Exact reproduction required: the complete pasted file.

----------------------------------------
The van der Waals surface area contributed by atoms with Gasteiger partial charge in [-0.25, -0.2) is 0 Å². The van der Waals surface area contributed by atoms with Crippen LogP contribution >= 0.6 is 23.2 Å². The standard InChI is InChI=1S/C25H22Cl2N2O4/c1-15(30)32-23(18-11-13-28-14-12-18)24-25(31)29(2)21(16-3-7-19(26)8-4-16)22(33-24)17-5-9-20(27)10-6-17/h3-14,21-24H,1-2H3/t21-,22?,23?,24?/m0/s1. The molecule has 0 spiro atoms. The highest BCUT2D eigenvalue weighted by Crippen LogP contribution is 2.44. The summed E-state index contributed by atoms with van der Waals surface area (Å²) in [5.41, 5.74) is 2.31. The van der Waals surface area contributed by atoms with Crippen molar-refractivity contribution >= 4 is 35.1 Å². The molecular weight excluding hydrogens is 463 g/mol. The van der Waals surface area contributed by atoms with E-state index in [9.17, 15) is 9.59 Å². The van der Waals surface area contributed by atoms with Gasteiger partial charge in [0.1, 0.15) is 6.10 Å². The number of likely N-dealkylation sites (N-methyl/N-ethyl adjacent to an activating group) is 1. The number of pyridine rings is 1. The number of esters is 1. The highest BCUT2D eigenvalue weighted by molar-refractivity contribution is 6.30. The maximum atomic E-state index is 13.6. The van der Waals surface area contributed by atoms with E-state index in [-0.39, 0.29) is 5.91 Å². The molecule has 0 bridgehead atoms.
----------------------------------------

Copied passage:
The van der Waals surface area contributed by atoms with Gasteiger partial charge in [-0.25, -0.2) is 0 Å². The van der Waals surface area contributed by atoms with Crippen LogP contribution >= 0.6 is 23.2 Å². The standard InChI is InChI=1S/C25H22Cl2N2O4/c1-15(30)32-23(18-11-13-28-14-12-18)24-25(31)29(2)21(16-3-7-19(26)8-4-16)22(33-24)17-5-9-20(27)10-6-17/h3-14,21-24H,1-2H3/t21-,22?,23?,24?/m0/s1. The molecule has 0 spiro atoms. The highest BCUT2D eigenvalue weighted by Crippen LogP contribution is 2.44. The summed E-state index contributed by atoms with van der Waals surface area (Å²) in [5.41, 5.74) is 2.31. The van der Waals surface area contributed by atoms with Crippen molar-refractivity contribution >= 4 is 35.1 Å². The molecular weight excluding hydrogens is 463 g/mol. The van der Waals surface area contributed by atoms with E-state index in [9.17, 15) is 9.59 Å². The van der Waals surface area contributed by atoms with Gasteiger partial charge in [0.1, 0.15) is 6.10 Å². The number of likely N-dealkylation sites (N-methyl/N-ethyl adjacent to an activating group) is 1. The number of pyridine rings is 1. The number of esters is 1. The highest BCUT2D eigenvalue weighted by molar-refractivity contribution is 6.30. The maximum atomic E-state index is 13.6. The van der Waals surface area contributed by atoms with E-state index in [-0.39, 0.29) is 5.91 Å². The molecule has 0 bridgehead atoms.